—The pandemic amplified existing flaws in our talent management systems, says Mo Dezyanian. Now’s the time to reinvest in training, and perhaps reconsider career paths—
Anyone who has built an agency knows that finding middle management is tough. Whenever I’ve sent a job description to peers, the typical response is, “Good luck! I don’t envy you.”
But since the beginning of the pandemic, it’s become much worse.
I’ve interviewed more than 20 middle management candidates in the past 18 months (we’re growing), and the stories I hear now are unlike those I heard in the past. Pre-pandemic, candidates were typically looking for a “diagonal step up”—a bit more responsibility, more money, a new client. Now, the most common goal is to escape their current job. Somehow, anyhow.
The widening gap
Working in an industry that has operated as a pressure cooker for decades has its drawbacks.
But after many long months spent confined to our homes, separated from friends and extended family, surrounded by fear and a sense of impending doom, we’ve gotten dangerously close to exploding.
Not to mention that we work at jobs whose grander moral purpose is, well, often debated and not always easily understood. In a world where people grapple with much bigger issues, it can take a toll on the soul. All that and more contributes to the dismal state of mental health in our industry.
Every conversation, particularly with agency leaders, acknowledges this issue: “We need to do more for our talent’s mental health” they say. “The way we think about work needs to change.”
Despite this, I’m seeing utter desperation in job interviews. Candidates are complaining about how miserable they have been in their previous role. Complaining to the edge of tears. In a job interview!
And yet, I did not find the same sense of gloom in entry- or senior-level interviews. What does that tell you?
I admit, I don’t have any research to back any of this up. My view is skewed towards my bias and experience, so it’s all anecdotal. Yet I can’t help but wonder: What are we missing?
I don’t have the answers, but I know this for sure
I’ve heard the problem is that we promote folks to management too quickly. Middle managers are inexperienced, and therefore lost. I don’t disagree, but I think the issue is a bit more nuanced.
One of the roots of the problem is that we don’t have great tools for management training, or a defined career path. This isn’t just specific to the ad industry, but its effects are more pronounced here because of the high-pressure work environment and, worse, the subjective nature of our work.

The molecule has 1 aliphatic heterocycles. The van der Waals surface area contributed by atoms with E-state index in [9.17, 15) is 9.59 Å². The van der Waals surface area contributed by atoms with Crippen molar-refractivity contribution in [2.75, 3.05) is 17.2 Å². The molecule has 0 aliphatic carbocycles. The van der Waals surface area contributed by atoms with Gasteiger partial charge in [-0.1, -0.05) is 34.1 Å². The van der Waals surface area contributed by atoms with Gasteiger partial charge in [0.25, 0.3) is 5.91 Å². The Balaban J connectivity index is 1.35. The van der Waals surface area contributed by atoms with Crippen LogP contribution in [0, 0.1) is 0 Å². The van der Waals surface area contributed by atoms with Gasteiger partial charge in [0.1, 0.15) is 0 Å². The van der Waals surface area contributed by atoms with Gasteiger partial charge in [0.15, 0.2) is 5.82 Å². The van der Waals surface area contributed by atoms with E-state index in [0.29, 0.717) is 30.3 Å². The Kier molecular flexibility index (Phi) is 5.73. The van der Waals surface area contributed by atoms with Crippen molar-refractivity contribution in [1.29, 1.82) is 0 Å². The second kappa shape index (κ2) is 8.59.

Just look at similar service-based consulting services, such as law, accounting, or consulting. Career paths, and the responsibilities, salaries and benefits associated with each new position, are reasonably well-defined.
In our industry, people are often moved forward based on being assigned to certain accounts. We scale—or we think we do—by saying “You’re doing really well: Can you now supervise others whose roles are similar?” That’s a mistake for a consulting service business rooted in knowledge work.
I’ve made that mistake before too, and not that long ago. I’ve seen people be great at managing client relationships, but choke at the first task of management: hiring.
The way I see it, management’s number one job is to build strong productive teams. That means hire, train and, unfortunately, sometimes fire. A good manager needs to understand this cycle and hone their skills for each step. None of these steps are easily learned, especially when so much time and attention in the early part of our careers is focused on the work itself—being a great creative, say, or keeping clients happy.
Let’s start with the obvious: Managing people should not be the only way to advance. I believe we can start by providing opportunities for growth based on technical skills. This allows those who do not want to be people managers to have an opportunity to build a career in the industry. In other words, great creatives can still have an upward career path even if that path doesn’t include people management.
At the same time, we need to invest in training management skills. Becoming a people manager should be a distinct career choice—respected and supported, but not the sole path to the top.
I’m not discounting the complexities of a consulting business and client relationships. I am saying that now is the time to have a long-overdue conversation about our middle managers—our future leaders.
Mo Dezyanian is president of Empathy Inc.